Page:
The staging and embellishments are marvelous. The direction is tight and purposeful. The acting is impeccable. Yet when “The Gin Game” was over, I needed a glass of Hendrick’s.
D.L. Coburn’s play about an elderly man and woman relegated to a welfare nursing home could do that to a teetotaler. “The Gin Game” starts with some lighthearted interactions and ends with horrific exchanges.
The set inside the Williamston Theatre depicting the courtyard where Fonsia Dorsey and Weller Martin meet could have been a plain background with simple trimmings. Instead, Gabriella Csapo’s design—that includes sliding and screen doors—and Michelle Raymond’s props, are full of details and realistic extras. Julia Garlotte’s insect, bird, wind, and thunder noises are also classy additions.
Director John Lepard keeps the encounters fluid and the action building; making the engrossing 85 minute play, plus intermission, zip right along.
The performances by real-life couple Ruth Crawford (Fonsia) and Hugh Maguire (Weller) command attention. An authentic chemistry between the two - and their ability to make their characters fascinating - help make “The Gin Game” riveting. Both performers artfully convey external and internal character emotions.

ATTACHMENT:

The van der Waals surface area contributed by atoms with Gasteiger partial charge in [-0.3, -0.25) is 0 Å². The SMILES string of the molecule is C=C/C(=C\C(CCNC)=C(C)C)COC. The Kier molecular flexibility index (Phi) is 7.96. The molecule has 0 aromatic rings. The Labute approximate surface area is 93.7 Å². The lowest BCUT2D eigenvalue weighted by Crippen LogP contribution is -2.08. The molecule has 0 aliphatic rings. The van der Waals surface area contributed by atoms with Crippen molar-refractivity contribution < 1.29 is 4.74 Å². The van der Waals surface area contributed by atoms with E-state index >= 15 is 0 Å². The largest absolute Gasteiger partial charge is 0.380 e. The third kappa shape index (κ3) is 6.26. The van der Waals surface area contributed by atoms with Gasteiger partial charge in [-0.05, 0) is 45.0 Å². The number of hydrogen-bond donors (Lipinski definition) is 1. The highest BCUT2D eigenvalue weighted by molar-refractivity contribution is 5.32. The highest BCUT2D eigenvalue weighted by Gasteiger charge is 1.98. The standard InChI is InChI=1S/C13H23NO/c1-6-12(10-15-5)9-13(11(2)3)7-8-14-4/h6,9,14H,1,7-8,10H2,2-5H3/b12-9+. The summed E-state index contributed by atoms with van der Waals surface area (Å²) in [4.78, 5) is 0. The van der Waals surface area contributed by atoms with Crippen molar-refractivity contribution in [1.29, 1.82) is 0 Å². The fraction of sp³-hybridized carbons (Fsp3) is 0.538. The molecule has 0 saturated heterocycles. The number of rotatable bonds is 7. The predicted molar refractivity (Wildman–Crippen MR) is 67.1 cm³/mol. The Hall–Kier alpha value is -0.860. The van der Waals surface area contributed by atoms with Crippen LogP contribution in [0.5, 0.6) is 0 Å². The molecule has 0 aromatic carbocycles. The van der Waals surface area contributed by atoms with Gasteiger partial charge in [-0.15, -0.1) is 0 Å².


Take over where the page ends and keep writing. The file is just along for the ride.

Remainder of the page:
The play’s dialogue and physical elements gives Crawford and Maguire the opportunity to make the audience laugh, gasp, cringe and maybe cover their ears. Some offensive language, mean-spirited screaming and violent outbursts are uncomfortable to observe.
For me, those were necessary components of a play that never set out to have a happy “Hollywood” ending. The harshness and toxicity of “The Gin Game” bothered me and kept me transfixed. Despite a disappointingly abrupt and vague conclusion, I was glad to experience the play while sober.
"The Gin Game "
8 p.m. Thursdays, Fridays
3 p.m. and 8 p.m. Saturdays
2 p.m. Sundays
Tickets start at $28 (senior and student discounts available)
Williamston Theatre, 122 S. Putnam St., Williamston